The UK communications regulator Ofcom has published an independent study that examines the potential indirect impact of a proposed European Commission directive that could have profound consequences for the development of new forms of media distribution including broadband and mobile media services.
Since 1989, television services in Europe have been regulated by the Television Without Frontiers Directive. This created a single market for television services and established some minimum requirements in areas such as the protection of minors and advertising.
Under a new draft Audiovisual Media Services Directive currently under consideration, the European Commission proposes to extend the scope of regulation to all audiovisual media services. These have been defined as those with the principal purpose of providing moving images, with or without sound, in order to inform, educate or entertain the general public using electronic communications networks.
As Ofcom observes, after nine months of discussion, “it remains unclear which services are exactly caught by these proposals”. It could include strategically significant new media sectors including internet protocol television, mobile multimedia and online gaming.
Ofcom says it has expressed “serious doubts about the practicability and appropriateness of extending broadcasting regulation to a whole range of new media services which are very different from traditional TV, both in nature and in the manner in which they are consumed”.
The UK regulator asked RAND Europe, a research organisation which provided economic analysis to the European Commission, to undertake further research on the potential impact on IPTV, mobile multimedia and online games.
The results of the independent study have been published by Ofcom. It concludes that the indirect effects on these sectors could be significant.
Ofcom itself concludes that legislators should “make further efforts to clarify the scope of services caught by the directive”. It suggests that “over-regulation risks otherwise driving key strategic activities outside of the EU”.
Questions of definition
The RAND report makes interesting reading — if you are particularly interested in economic theory. However, it is based on some alarming assumptions.
The chapter on IPTV begins: “IPTV is streamed television on the Internet.” From this premise it proceeds to base it arguments. Despite extensive internet research apparent from the footnotes, the appreciation of the technology involved appears unsophisticated.
In our own report, IPTV: Broadband meets broadcast, we define internet protocol television as “the delivery of digital television and other audio and video services over broadband data networks using the same basic protocols that support the internet”.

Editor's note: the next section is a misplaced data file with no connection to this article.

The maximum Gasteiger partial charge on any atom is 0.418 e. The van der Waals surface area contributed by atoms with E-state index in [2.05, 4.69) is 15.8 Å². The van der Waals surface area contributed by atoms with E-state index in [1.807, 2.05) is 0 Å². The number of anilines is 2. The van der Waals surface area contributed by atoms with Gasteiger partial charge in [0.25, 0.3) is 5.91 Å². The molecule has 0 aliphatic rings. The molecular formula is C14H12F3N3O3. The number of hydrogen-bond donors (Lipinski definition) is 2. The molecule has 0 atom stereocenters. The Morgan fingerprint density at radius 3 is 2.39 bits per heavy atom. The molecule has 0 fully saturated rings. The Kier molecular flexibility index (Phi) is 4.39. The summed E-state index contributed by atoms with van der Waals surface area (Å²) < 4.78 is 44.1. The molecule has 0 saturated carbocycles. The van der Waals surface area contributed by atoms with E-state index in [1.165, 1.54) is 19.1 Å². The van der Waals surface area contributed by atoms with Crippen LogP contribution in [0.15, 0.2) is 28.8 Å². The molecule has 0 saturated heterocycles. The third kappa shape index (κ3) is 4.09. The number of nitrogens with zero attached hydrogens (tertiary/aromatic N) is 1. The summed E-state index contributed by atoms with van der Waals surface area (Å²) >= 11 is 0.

This definition is deliberately broad, but critical distinctions are made between closed private networks and the public internet, multicast and unicast delivery, streams and downloads.
The real issue is not the technology of distribution, but the possibility that some forms of audiovisual media which are currently unregulated may fall within a regulatory regime comparable to that of traditional television broadcasting.
Push and pull
The draft directive makes the fundamental distinction between linear and non-linear services.
A linear audiovisual service is essentially a ‘push’ model, based on a programme schedule.
A non-linear audiovisual service is defined as a ‘pull’ model, where the user chooses when a programme is transmitted on the basis of a choice of material provided.
Television broadcasting regulations would apply to linear services, while non-linear services would be subject to a basic set of minimum principles. In practice, national implementation of the level of regulation may ultimately vary, which could cause even greater confusion.
The apparently simple dichotomy between ‘push’ and ‘pull’ begins to break down on analysis, particularly since technology and business models may blur the boundary.
Scheduled material stored locally on a personal video recorder is considered to be linear, although it may be viewed in an interactive, non-linear manner.
The ultimate distinction is perhaps between scheduled and non-scheduled programming, but where does this leave services such as push-video-on-demand?
These issues could be critical to the business cases of prospective service providers in terms of the cost of regulatory compliance, but do not appear to be widely appreciated.
Much of the debate about IPTV and mobile media to date has been about technology, rather than regulation. The European Commission proposals could have profound consequences that need to be better understood by operators, regulators and legislators alike.
Assessing Indirect Impacts of the EC Proposals for Video Regulation is an independent study by RAND Europe and is available from the Ofcom web site.